Grit


If we look closely at the grit you can see how it opens up a mixture forming air spaces between the irregular shapes.


Boulders


We can see this even more clearly if we look at a boulder field where the gaps are big enough to climb into.
The final ingredient of our potting compost mix is loam - this is a term used to describe good soil. It will vary greatly from area to area from light and sandy to heavy stick clay. Light sandy loam is ideal for bulbs as it drains very well but it also loses the nutrients quickly; heavy clay retains the nutrients but can also hold on to too much moisture for most bulbs in pots.
Having looked at the ingredients we need to formulate a mixture that will provide a medium that will hold the plant upright while also making moisture, air and nutrients available to the plant.
We have had a supply of our own loam from a large heap made from the grass that used to cover large areas of our garden. As we gradually lifted more and more of the lawn to make way for planting we stacked the turf into a giant heap which rotted down to provide us, when rubbed through a 1cm grid, with a supply of nice fibrous loam.


Loam


Our potting compost mix is, by volume, two parts of loam, two parts of 6mm grit and one part of leaf mould, to this ( 70 litres) we add a mug full of bone meal. If you have a heavy clay loam you will need more grit to open the mixture up and extra leafmould or equivalent will also improve your mix. The leaf mould helps add substance to our light sandy soil, it provides nutrients and minerals that were in the leaves as they fell from the tree plus the micro organisms present help release these trace elements and make them available to be taken up by the roots of the bulbs. The grit keeps the mixture open ensuring that free water can pass quickly through and that there are gaps for air so the roots can breathe. This is our 'free draining and moisture retentive compost'.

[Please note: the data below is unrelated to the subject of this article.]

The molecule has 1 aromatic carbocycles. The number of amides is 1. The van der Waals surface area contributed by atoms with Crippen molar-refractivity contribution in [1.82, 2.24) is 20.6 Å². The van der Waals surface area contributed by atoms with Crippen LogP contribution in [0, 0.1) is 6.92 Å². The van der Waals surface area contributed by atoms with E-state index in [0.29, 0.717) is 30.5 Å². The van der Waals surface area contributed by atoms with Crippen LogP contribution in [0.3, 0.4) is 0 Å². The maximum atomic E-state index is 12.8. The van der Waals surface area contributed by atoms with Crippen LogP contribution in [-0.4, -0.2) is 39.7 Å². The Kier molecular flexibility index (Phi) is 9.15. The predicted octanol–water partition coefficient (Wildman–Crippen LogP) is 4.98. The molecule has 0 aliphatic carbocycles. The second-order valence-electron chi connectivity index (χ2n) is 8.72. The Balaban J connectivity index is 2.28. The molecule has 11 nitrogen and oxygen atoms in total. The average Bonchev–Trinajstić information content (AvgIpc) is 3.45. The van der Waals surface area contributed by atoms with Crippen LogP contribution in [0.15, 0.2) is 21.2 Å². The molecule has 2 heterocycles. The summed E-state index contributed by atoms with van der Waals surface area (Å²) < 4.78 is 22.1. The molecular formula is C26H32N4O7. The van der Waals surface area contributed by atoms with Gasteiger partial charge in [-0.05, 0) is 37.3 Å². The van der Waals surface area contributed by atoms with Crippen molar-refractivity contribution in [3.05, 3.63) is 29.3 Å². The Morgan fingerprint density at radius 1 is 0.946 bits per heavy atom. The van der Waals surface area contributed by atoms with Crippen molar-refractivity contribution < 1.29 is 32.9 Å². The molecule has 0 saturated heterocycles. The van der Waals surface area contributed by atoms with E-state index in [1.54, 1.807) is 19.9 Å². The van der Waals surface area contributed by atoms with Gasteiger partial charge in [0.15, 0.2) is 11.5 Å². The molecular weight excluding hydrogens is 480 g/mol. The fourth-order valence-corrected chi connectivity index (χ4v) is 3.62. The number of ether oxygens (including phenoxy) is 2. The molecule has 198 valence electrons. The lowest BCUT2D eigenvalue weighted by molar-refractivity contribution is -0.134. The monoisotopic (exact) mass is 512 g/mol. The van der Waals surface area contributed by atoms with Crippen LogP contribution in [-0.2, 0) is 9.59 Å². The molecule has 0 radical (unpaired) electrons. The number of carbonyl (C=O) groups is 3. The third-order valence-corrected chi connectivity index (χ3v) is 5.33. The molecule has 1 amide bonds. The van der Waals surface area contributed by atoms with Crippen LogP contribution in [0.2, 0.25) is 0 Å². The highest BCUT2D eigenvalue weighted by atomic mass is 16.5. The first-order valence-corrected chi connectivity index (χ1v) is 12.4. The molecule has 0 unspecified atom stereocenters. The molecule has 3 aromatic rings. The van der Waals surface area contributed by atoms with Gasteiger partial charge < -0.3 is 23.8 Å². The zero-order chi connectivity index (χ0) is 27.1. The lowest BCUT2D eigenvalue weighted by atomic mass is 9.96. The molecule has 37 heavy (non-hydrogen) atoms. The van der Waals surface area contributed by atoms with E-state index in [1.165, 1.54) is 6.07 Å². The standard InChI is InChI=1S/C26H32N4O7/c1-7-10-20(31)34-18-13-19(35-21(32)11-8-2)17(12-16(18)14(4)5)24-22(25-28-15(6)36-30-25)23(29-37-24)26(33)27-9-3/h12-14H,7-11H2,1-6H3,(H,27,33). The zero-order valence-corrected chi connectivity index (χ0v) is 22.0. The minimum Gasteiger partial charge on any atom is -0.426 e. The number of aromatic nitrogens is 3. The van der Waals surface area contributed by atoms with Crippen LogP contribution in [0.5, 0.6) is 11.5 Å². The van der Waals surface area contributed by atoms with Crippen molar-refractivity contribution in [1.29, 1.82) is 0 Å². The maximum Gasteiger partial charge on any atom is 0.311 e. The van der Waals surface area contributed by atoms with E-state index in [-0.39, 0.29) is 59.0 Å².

If you are new to the bulb log and want to catch up with the previous 110 logs, or if you would like to look back I have now got the logs for 2003/04 on a CD disc. Available for a nominal charge of 5.00, $10.00 US or 10 Euros.
E-mail info@srgc.org.uk for details of how to get your copy.